Successful Alumni Offer Pointers on Washington Careers

GW students considering work in politics, government and journalism learn to be willing to start low but aim high.

Tim Miller (l), Gabby Morrongiello, Emily Jashinsky and Christine James, who moderated the Alumni Career Success panel at GW Alumni House. (Harrison Jones/GW Today)
March 03, 2017

By B.L. Wilson

Austin Hansen, an economics and political science major and the outgoing president of College Republicans at the George Washington University, heard concerns from peers about getting jobs in the federal government after the recent hiring freeze imposed by President Donald Trump.

“It’s a really challenging time, so students may have to find jobs through consulting, [instead of looking] to the traditional routes,” Mr. Hansen said. “You have got to find innovative ways to find jobs.”

 So Mr. Hansen invited Christine James, a GW career exploration coach, to help set up and moderate an Alumni Career Success panel Monday evening at GW Alumni House for GW College Republicans. On the panel were Gabby Morrongiello, B.A. ’15, who covers the White House for the Washington Examiner; Tim Miller, B.A. ’04, who handles communications for the political consultant firm Definers Public Affairs; and Emily Jashinsky, B.A. ’15, who writes a column for the Washington Examiner.

“It’s been really cool to connect our membership to alumni that have been successful in their career paths in alternative and traditional ways,” Mr. Hansen said.

Shortly after graduating from GW, Ms. Morrongiello was assigned to cover then-candidate Trump when she started at the Washington Examiner. She expected to be on the beat a few weeks.

“My boss was like, ‘you are fresh out of college. You have never covered a presidential campaign before,’”  Ms. Morrongiello said. “‘I hope you don’t mind but we’re going to stick you on Donald Trump’s campaign. You don’t know what you’re doing. He doesn’t know what he’s doing.’”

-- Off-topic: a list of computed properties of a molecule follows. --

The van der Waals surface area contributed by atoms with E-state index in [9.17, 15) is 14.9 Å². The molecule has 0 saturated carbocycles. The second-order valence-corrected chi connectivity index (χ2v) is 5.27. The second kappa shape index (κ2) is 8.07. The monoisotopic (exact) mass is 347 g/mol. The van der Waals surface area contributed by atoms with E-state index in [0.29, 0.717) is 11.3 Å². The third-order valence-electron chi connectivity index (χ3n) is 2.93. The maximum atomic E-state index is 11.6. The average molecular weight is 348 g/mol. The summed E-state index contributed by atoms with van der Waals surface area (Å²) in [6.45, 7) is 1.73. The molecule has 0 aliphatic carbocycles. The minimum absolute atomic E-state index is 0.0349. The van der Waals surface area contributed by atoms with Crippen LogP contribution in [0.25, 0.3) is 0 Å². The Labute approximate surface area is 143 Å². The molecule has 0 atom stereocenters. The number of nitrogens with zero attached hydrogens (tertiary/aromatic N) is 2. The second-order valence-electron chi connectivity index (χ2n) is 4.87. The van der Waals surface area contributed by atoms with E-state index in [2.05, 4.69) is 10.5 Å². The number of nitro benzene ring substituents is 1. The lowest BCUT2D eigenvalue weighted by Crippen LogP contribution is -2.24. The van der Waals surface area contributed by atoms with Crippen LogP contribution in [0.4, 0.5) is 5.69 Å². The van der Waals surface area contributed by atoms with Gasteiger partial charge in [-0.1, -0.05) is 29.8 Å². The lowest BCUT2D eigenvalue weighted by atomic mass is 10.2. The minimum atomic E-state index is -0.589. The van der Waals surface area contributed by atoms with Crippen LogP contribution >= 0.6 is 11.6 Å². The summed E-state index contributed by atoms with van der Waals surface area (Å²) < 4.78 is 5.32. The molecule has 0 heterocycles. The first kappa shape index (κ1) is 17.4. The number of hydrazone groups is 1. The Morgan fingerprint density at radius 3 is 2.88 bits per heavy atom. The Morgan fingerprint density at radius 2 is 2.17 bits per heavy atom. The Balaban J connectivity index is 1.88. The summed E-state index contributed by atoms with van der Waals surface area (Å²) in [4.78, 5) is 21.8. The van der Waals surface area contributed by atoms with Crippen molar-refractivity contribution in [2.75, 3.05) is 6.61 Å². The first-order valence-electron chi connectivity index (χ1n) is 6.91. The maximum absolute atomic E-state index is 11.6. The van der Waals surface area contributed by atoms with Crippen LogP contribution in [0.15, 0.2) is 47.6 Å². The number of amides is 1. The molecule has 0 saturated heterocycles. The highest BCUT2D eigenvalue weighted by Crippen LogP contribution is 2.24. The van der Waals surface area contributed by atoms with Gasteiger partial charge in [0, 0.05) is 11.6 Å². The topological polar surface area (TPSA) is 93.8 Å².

Twenty-one months later, her new beat is at the White House covering President Trump.

“There are going to be so many times when you are not recognized for your hard work,” she told the students, “but that doesn’t mean you shouldn’t be working hard every single day.”

The panelists agreed that Washington careers on Capitol Hill, at the White House, in journalism or related fields do not start—or end—as 9-to-5 jobs. The days are long, they said, and most often the first job will be a lowly position.

Mr. Miller has worked on the presidential campaigns of Sen. John McCain (R-Ariz.) and former Florida Gov. Jeb Bush (R). But he said he gained as much if not more experience working for second-tier congressional political campaigns.

There are clearly advantages to working for what he called “the hot, next up and comer,” he said.

“But the experience from doing a lower-tier race and being the man or the woman was actually awesome,” Mr. Miller continued. “I dealt with the candidate. I dealt with the pollster, the general consultant.  I never would have had exposure to those people if I had just been the low man on the totem poll on a big campaign. 

“I felt much better about losing campaigns I worked where I rode it out to the end and really gave it 110 percent rather than getting beaten down by the bad news,” Mr. Miller said.

Being on the winning side can feel heady after years of laboring in the shadows of Democratic administrations, according to Ms. Jashinsky, but she reminded students in the audience that there is a small pool of conservatives in D.C. so even now they may feel embattled.

“People here burn a lot of bridges. That’s a challenge that a lot of people in D.C. face,” she said. “They’ve talked so much trash at happy hours. It’s really tempting because we all think we are so important and have the hot scoop. Don’t do it. It will not serve you well.”

The panelists encouraged students to keep in mind that the relationships they are cultivating now help to form networks that will serve them the rest of their lives.

“Don’t be afraid to reach out to someone you met at a party,” Mr. Miller said.

“That’s not weird in politics or abnormal to have met someone you look up to or has a job that you hope you will have in five years and say, ‘Is there anybody you can introduce me to? Do you have any ideas for jobs?’ That’s totally acceptable to do.” 

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